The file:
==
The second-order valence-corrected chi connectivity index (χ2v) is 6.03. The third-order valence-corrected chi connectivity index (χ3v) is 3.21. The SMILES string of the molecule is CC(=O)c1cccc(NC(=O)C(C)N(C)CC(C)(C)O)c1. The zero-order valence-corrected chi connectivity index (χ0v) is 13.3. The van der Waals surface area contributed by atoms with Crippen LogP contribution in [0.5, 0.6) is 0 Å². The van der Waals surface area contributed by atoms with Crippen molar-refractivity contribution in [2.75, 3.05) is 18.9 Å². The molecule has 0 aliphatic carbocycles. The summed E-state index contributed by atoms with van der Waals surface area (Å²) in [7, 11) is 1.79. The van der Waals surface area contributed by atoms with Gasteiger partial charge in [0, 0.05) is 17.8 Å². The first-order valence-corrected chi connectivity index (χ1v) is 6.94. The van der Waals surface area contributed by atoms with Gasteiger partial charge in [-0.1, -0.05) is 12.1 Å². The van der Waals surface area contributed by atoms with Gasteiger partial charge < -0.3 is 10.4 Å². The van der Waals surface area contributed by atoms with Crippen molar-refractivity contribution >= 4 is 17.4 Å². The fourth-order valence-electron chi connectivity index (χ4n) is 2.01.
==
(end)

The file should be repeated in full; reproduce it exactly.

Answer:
The second-order valence-corrected chi connectivity index (χ2v) is 6.03. The third-order valence-corrected chi connectivity index (χ3v) is 3.21. The SMILES string of the molecule is CC(=O)c1cccc(NC(=O)C(C)N(C)CC(C)(C)O)c1. The zero-order valence-corrected chi connectivity index (χ0v) is 13.3. The van der Waals surface area contributed by atoms with Crippen LogP contribution in [0.5, 0.6) is 0 Å². The van der Waals surface area contributed by atoms with Crippen molar-refractivity contribution in [2.75, 3.05) is 18.9 Å². The molecule has 0 aliphatic carbocycles. The summed E-state index contributed by atoms with van der Waals surface area (Å²) in [7, 11) is 1.79. The van der Waals surface area contributed by atoms with Gasteiger partial charge in [0, 0.05) is 17.8 Å². The first-order valence-corrected chi connectivity index (χ1v) is 6.94. The van der Waals surface area contributed by atoms with Gasteiger partial charge in [-0.1, -0.05) is 12.1 Å². The van der Waals surface area contributed by atoms with Gasteiger partial charge < -0.3 is 10.4 Å². The van der Waals surface area contributed by atoms with Crippen molar-refractivity contribution >= 4 is 17.4 Å². The fourth-order valence-electron chi connectivity index (χ4n) is 2.01.